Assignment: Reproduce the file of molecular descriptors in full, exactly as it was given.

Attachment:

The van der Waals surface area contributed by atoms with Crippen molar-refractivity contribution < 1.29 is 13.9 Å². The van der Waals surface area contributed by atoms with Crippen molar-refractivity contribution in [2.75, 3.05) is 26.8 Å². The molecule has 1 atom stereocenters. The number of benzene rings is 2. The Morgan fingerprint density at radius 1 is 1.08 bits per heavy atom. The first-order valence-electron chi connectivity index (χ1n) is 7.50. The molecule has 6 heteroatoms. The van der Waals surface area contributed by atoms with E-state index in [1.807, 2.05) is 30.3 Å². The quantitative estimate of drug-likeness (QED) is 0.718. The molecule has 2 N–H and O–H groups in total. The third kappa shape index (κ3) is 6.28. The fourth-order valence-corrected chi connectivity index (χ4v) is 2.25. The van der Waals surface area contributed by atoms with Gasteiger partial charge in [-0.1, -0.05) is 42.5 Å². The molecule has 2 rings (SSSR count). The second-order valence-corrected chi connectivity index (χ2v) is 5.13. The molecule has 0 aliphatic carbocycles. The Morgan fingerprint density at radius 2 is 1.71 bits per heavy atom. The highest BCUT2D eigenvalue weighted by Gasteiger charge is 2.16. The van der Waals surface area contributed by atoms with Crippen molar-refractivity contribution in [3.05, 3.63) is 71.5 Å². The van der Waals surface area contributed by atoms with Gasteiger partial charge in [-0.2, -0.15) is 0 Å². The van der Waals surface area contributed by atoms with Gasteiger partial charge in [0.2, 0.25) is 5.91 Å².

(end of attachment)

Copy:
The van der Waals surface area contributed by atoms with Crippen molar-refractivity contribution < 1.29 is 13.9 Å². The van der Waals surface area contributed by atoms with Crippen molar-refractivity contribution in [2.75, 3.05) is 26.8 Å². The molecule has 1 atom stereocenters. The number of benzene rings is 2. The Morgan fingerprint density at radius 1 is 1.08 bits per heavy atom. The first-order valence-electron chi connectivity index (χ1n) is 7.50. The molecule has 6 heteroatoms. The van der Waals surface area contributed by atoms with E-state index in [1.807, 2.05) is 30.3 Å². The quantitative estimate of drug-likeness (QED) is 0.718. The molecule has 2 N–H and O–H groups in total. The third kappa shape index (κ3) is 6.28. The fourth-order valence-corrected chi connectivity index (χ4v) is 2.25. The van der Waals surface area contributed by atoms with Gasteiger partial charge in [-0.1, -0.05) is 42.5 Å². The molecule has 2 rings (SSSR count). The second-order valence-corrected chi connectivity index (χ2v) is 5.13. The molecule has 0 aliphatic carbocycles. The Morgan fingerprint density at radius 2 is 1.71 bits per heavy atom. The highest BCUT2D eigenvalue weighted by Gasteiger charge is 2.16. The van der Waals surface area contributed by atoms with Crippen molar-refractivity contribution in [3.05, 3.63) is 71.5 Å². The van der Waals surface area contributed by atoms with Gasteiger partial charge in [-0.2, -0.15) is 0 Å². The van der Waals surface area contributed by atoms with Gasteiger partial charge in [0.2, 0.25) is 5.91 Å².